Rhesus monkeys (Macaca mulatta) are macaques belonging to the primate family Cercopithecidae. These medium-sized monkeys are colored from golden-brown to gray-brown. Rhesus monkeys spend most their time on the ground, although they take to trees readily, and have great agility in climbing and leaping. Typical body weights range from 11 to 26.5 lb (5-12 kg) for adult male rhesus monkeys, and from 9 to 24 lb (4-11 kg) for adult females. The facial skin of rhesus monkeys is light tan, while the skin of the rump becomes pink to reddish in adult females during estrus, when mating takes place.
Rhesus monkeys have the widest geographic distribution of any species of non-human primate, occurring naturally in Afghanistan, Pakistan, India, Nepal, Bhutan, Myanmar, Laos, Thailand, Vietnam, and China. In India, rhesus monkeys live in desert habitats of Rajasthan, the agricultural plains of the Gangetic Basin, the tropical forests of southeastern Asia, the temperate pine forests of the Himalaya mountains, and the rugged mountains of north central China. Rhesus monkeys are the most adaptable of all non-human primates, with the broadest range of habitat, and the most cosmopolitan food habits. These monkeys are generally herbivorous, eating a wide variety of natural and cultivated plants, but they also forage occasionally for insects. In agricultural areas, rhesus monkeys frequently raid both field crops such as rice, wheat, pulses (a leguminous, bean-like plant), and sugar cane, and garden vegetables and fruits, such as bananas, papayas, mangos, tomatoes, squash, and melons. In forest areas, rhesus monkeys feed on more than 100 different species of trees, vines and shrubs, on fruits, buds, young leaves, and even bark and roots, of species such as sheesham, ficus, and neem.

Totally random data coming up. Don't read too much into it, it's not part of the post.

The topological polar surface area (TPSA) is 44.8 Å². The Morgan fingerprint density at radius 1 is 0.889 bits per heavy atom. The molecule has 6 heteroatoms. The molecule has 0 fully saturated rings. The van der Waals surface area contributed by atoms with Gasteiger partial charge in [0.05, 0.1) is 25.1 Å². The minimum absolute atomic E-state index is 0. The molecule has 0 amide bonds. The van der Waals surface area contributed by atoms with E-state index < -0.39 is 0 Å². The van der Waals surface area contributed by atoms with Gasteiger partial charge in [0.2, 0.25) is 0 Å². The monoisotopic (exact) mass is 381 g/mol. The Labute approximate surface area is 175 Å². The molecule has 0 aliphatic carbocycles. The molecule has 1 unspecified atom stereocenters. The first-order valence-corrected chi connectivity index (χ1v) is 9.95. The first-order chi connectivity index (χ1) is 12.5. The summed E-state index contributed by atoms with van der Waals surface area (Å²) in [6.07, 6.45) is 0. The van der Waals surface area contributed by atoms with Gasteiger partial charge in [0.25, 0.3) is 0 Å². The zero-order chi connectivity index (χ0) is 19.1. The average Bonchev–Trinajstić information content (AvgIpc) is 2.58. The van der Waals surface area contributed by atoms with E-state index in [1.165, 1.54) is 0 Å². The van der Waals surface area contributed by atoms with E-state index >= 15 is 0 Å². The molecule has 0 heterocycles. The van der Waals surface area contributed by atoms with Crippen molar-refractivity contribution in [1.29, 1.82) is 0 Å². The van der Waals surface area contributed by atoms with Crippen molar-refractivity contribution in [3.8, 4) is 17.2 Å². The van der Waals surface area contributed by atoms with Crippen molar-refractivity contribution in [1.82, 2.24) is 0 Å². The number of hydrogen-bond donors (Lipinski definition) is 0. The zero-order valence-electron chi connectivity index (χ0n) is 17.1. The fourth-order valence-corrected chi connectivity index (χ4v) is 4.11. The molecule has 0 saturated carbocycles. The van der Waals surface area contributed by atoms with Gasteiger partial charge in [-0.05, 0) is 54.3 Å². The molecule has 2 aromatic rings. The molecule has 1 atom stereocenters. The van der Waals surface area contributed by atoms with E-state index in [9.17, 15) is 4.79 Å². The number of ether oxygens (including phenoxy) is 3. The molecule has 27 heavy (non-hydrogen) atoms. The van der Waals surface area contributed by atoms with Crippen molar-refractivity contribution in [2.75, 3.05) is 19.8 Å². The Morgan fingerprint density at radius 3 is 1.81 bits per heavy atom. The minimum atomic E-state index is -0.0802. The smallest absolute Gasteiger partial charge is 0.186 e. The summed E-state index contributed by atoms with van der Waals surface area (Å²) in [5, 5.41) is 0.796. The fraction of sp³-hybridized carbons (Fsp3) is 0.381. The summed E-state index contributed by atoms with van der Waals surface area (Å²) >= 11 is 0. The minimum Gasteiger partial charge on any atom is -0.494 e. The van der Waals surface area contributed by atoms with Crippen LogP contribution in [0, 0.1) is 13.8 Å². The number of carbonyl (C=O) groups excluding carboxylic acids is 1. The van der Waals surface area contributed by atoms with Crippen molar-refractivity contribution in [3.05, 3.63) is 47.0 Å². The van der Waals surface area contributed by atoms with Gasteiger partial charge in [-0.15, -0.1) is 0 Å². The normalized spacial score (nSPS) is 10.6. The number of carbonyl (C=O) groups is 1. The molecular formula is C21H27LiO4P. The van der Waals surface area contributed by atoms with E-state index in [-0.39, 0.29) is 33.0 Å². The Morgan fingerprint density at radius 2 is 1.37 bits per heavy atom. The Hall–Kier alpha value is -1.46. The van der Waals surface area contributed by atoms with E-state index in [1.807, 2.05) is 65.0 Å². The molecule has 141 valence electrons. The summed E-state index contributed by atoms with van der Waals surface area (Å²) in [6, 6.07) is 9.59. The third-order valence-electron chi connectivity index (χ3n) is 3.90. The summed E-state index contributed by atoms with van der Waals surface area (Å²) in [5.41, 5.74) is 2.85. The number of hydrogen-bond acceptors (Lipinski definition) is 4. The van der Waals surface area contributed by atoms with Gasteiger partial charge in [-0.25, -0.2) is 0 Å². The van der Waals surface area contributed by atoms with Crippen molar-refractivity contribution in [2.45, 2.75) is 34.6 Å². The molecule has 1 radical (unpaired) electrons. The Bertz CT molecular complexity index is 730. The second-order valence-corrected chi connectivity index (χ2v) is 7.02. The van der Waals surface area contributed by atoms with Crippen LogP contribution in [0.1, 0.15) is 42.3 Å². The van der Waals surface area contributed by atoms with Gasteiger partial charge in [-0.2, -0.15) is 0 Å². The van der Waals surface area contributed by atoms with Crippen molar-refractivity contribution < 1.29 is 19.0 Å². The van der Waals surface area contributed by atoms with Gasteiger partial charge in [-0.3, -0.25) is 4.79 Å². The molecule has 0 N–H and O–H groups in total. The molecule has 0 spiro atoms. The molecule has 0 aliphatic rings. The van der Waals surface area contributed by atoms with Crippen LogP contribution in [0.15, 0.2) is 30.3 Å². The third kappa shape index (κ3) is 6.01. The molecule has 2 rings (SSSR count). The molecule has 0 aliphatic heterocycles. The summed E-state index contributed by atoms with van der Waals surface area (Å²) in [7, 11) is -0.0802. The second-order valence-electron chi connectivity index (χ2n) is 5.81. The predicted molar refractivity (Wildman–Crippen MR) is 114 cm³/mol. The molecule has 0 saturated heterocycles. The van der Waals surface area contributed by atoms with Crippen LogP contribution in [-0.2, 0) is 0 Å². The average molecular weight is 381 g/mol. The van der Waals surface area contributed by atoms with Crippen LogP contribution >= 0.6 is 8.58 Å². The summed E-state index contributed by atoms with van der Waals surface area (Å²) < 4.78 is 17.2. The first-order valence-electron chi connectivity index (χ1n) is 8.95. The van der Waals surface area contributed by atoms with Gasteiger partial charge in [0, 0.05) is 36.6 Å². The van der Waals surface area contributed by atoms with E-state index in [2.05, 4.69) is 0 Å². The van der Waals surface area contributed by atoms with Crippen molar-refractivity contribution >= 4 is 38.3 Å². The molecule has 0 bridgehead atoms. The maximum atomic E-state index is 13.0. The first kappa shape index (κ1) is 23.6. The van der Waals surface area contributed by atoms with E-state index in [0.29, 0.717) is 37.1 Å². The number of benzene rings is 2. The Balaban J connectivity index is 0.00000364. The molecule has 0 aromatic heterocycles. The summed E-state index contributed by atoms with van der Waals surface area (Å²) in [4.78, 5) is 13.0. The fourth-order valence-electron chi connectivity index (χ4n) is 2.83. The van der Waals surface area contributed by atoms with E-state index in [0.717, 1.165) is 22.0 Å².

Rhesus monkeys are intensely social animals, living in groups of 10–60 individuals or more. An average group of 30 monkeys would have 4–5 adult males, 8–10 adult females, 6–8 infants (less than one year of age), and 8–10 juveniles (one to three or four years of age).
Both male and female rhesus monkeys have social hierarchies of dominance, established by aggressive behavior and social tradition. Once established, dominance is usually maintained by social gestures and communication. Young adult males often leave the groups in which they were born, wander independently, and attempt to enter other social groups. Females usually stay in their natal groups, forming consistent lineages and social traditions within the group.
Mating occurs throughout the year, but is most prevalent from September to December, and most young are born from March to June, after a gestation period averaging 164 days. Young monkeys are cared for intently by the mother for a year. Typically 60-80% of the adult females in a social group give birth to one young every year. Infants are weaned by about one year of age, and enter the juvenile period, in which they still retain an association with their mother, but also spend more time independently and with other juveniles. At this time, they are delightfully rambunctious in play with games of running, climbing, chasing, jumping, wrestling, and swimming.